Adherence to insulin treatment, glycaemic control, and ketoacidosis in insulin-dependent diabetes mellitus. The DARTS/MEMO Collaboration. Diabetes Audit and Research in Tayside Scotland. Medicines Monitoring Unit.Lancet. 1997 Nov 22; 350(9090):1505-10.Lct
Intensive insulin treatment effectively delays the onset and slows the progression of microvascular complications in insulin-dependent diabetes mellitus (IDDM). Variable adherence to insulin treatment is thought to contribute to poor glycaemic control, diabetic ketoacidosis, and brittle diabetes in adolescents and young adults with IDDM. We assessed the association between the prescribed insulin dose and the amount dispensed from all community pharmacies with the Diabetes Audit and Research in Tayside Scotland (DARTS) database.
We studied 89 patients, mean age 16 (SD 7) years, diabetes duration 8 (4) years, and glycosylated haemoglobin (HbA1c) 8.4 (1.9)%, who attended a teaching hospital paediatric or young-adult diabetes clinic in 1993 and 1994. The medically recommended insulin dose and cumulative volume of insulin prescriptions supplied were used to calculate the days of maximum possible insulin coverage per annum, expressed as the adherence index. Associations between glycaemic control (HbA1c), episodes of diabetic ketoacidosis, and all hospital admissions for acute complications and the adherence index were modelled.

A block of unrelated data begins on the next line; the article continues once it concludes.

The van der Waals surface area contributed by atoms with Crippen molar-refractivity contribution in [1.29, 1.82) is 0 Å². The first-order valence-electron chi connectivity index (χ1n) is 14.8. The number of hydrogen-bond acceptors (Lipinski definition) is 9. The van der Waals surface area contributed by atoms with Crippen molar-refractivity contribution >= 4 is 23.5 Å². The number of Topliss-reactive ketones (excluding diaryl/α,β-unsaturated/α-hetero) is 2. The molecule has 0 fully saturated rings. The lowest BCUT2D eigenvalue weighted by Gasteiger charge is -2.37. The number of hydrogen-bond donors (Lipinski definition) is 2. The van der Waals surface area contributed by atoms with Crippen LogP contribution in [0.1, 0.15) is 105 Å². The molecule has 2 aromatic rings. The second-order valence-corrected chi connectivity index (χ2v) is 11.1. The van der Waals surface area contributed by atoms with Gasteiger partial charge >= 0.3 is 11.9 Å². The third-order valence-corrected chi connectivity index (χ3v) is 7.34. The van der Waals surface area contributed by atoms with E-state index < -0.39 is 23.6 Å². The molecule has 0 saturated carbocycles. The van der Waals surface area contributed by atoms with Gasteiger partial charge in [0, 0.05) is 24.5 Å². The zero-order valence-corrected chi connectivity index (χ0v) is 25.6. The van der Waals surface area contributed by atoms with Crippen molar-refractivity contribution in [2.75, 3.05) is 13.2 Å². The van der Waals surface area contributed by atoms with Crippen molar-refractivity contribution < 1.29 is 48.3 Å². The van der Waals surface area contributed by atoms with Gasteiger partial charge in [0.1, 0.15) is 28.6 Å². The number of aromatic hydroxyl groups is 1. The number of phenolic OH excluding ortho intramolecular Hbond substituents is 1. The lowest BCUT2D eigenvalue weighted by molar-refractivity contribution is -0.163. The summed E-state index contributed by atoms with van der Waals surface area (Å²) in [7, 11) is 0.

Insulin was prescribed at 48 (19) IU/day and mean insulin collected from pharmacies was 58 (25) IU/day, 25 (28%) of the 89 patients obtained less insulin than their prescribed dose (mean deficit 115 (68; range 9-246] insulin days/annum). There was a significant inverse association between HbA1c and the adherence index (R2 = 0.39; p < 0.001). In the top quartile (HbA1c > 10%), 14 (64%) of individuals had an adherence index suggestive of a missed dose of insulin (mean deficit 55 insulin days/annum). There were 36 admissions for complications related to diabetes. The adherence index was inversely related to hospital admissions for diabetic ketoacidosis (p < 0.001) and all hospital admissions related to acute diabetes complications (p = 0.008). The deterioration in glycaemic control observed in patients aged 10-20 years was associated with a significant reduction (p = 0.01) in the adherence index.
We found direct evidence of poor compliance with insulin therapy in young patients with IDDM. We suggest that poor adherence to insulin treatment is the major factor that contributes to long-term poor glycaemic control and diabetic ketoacidosis in this age group.